Climate data, including daily precipitation, temperature, air humidity, sunshine duration, and wind speed, were obtained from the National Climate Center, China. At the time of study, there were 106 meteorological stations across the Loess Plateau. These stations’ climate data were aggregated to the monthly timescale to match that of the ET data. When analyzing the domain-average trend of these climate variables, we averaged them for the 106 stations.

2.2.4. Vegetation Index

Vegetation indices are radiometric measures of photosynthetically active radiation absorbed by chlorophyll in the green leaves of vegetation canopies and are therefore good surrogate measures of the physiologically functioning surface greenness level of a region. The latest version of the GIMMS NDVI (Global Inventory Modeling and Mapping Studies Normalized Difference Vegetation Index) dataset spans the period July 1981 to December 2013 and is termed NDVI3g (third-generation GIMMS NDVI from Advanced Very High Resolution Radiometer (AVHRR) sensors). The NDVI3g time series is an improved 8 km NDVI dataset produced from AVHRR instruments and can be downloaded from http://ecocast.arc.nasa.gov/data/pub/gimms/. This study used gridded NDVI data over the Loess Plateau for the period of January 1982 to December 2013. During data preprocessing, we spliced the images, transformed the projection, and extracted the study area (the Loess Plateau). The horizontal resolution of NDVI was set to 1° × 1°, to match the horizontal resolution of the ET data simulated by CLM, with the grid values interpolated by linear averages of the surrounding area.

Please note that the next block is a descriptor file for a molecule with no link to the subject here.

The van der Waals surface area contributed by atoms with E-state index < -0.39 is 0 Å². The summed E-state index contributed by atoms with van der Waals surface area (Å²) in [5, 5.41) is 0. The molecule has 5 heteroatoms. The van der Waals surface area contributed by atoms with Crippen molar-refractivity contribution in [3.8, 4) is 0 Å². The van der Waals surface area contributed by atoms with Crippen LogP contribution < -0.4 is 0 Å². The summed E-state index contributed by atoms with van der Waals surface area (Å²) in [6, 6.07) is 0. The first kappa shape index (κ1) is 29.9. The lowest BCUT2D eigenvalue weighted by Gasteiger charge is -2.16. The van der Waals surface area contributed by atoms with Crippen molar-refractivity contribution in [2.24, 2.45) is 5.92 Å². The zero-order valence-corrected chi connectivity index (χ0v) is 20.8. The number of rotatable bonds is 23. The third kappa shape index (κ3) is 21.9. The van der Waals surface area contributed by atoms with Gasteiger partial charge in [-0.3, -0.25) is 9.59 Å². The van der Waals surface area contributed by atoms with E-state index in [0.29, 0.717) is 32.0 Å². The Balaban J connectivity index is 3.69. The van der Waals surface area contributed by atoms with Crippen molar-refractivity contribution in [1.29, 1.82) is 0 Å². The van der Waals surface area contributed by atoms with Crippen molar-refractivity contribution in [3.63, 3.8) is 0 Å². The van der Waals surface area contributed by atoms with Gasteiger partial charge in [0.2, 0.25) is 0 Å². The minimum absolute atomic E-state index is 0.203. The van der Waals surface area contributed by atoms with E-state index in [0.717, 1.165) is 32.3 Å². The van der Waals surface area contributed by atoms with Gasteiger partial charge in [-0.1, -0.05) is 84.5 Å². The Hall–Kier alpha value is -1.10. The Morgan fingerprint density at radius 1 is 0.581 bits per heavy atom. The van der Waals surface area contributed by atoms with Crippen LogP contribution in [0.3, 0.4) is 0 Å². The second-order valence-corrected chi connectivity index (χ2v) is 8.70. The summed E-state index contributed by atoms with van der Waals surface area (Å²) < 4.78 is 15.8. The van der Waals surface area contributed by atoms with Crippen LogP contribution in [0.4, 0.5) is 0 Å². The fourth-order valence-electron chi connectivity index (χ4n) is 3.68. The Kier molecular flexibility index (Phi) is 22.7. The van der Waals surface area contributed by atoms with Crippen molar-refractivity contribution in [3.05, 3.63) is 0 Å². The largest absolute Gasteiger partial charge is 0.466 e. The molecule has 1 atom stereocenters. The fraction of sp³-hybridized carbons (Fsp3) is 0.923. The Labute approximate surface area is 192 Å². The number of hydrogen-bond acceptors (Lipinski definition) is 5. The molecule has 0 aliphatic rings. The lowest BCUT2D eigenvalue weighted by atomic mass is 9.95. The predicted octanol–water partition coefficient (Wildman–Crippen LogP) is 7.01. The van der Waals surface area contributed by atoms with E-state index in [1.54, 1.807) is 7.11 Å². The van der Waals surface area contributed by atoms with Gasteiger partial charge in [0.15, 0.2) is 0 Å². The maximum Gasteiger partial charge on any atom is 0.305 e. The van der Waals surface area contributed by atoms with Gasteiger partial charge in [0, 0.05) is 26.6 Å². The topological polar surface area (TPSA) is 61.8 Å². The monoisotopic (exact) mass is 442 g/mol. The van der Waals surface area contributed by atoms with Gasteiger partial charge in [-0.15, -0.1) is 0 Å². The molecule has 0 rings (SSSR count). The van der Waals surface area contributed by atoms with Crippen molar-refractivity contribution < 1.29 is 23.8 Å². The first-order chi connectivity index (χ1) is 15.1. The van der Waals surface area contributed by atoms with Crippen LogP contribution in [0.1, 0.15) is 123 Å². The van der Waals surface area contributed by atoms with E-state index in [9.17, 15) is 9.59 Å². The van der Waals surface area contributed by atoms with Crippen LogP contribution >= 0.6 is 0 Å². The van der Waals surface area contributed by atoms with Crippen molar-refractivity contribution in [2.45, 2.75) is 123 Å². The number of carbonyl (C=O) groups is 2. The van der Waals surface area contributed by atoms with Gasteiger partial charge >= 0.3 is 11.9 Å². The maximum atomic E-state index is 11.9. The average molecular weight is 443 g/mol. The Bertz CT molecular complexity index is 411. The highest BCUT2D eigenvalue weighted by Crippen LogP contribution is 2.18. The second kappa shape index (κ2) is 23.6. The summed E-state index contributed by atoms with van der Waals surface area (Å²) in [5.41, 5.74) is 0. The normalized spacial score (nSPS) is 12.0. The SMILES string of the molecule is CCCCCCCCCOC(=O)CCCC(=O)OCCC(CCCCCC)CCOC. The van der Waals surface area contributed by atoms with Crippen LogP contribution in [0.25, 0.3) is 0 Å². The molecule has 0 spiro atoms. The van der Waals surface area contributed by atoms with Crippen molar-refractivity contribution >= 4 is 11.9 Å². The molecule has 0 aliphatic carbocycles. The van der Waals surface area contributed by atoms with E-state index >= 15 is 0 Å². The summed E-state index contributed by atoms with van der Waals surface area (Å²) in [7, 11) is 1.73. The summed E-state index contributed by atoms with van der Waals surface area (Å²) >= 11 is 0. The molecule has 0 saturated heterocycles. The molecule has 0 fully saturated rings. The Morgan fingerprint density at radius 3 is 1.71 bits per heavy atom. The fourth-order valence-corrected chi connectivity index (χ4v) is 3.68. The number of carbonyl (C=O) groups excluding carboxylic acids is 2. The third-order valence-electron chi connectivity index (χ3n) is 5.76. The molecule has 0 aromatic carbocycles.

2.3. Validation of GLDAS ET Product

A mismatch existed between the scales of the simulated and measured ET, which could have introduced uncertainty in the results. To date, an efficient way to overcome this problem remains elusive. However, in situ ET data can provide a reference for the simulated ET [40]. Given this, the ET produced by GLDAS was validated using the ET observed by the eddy covariance system at four sites in the Loess Plateau. Figure 2 compares the monthly CLM-simulated and measured ET at the four sites. It can be seen that the simulated ET was highly consistent with the measured ET at the four validation sites. As shown in Table 2, the fitting coefficient was close to 1, the average coefficient of determination () was about 0.87, the average root-mean-square error was about 8.12 mm, and the relative error was about 20.32%. The precision of remote sensing methods for estimating regional ET is within the range of 15–30% [1]. CLM produced ET that achieved an upper-middle level of precision, indicating that the CLM-simulated ET was reliable for the Loess Plateau.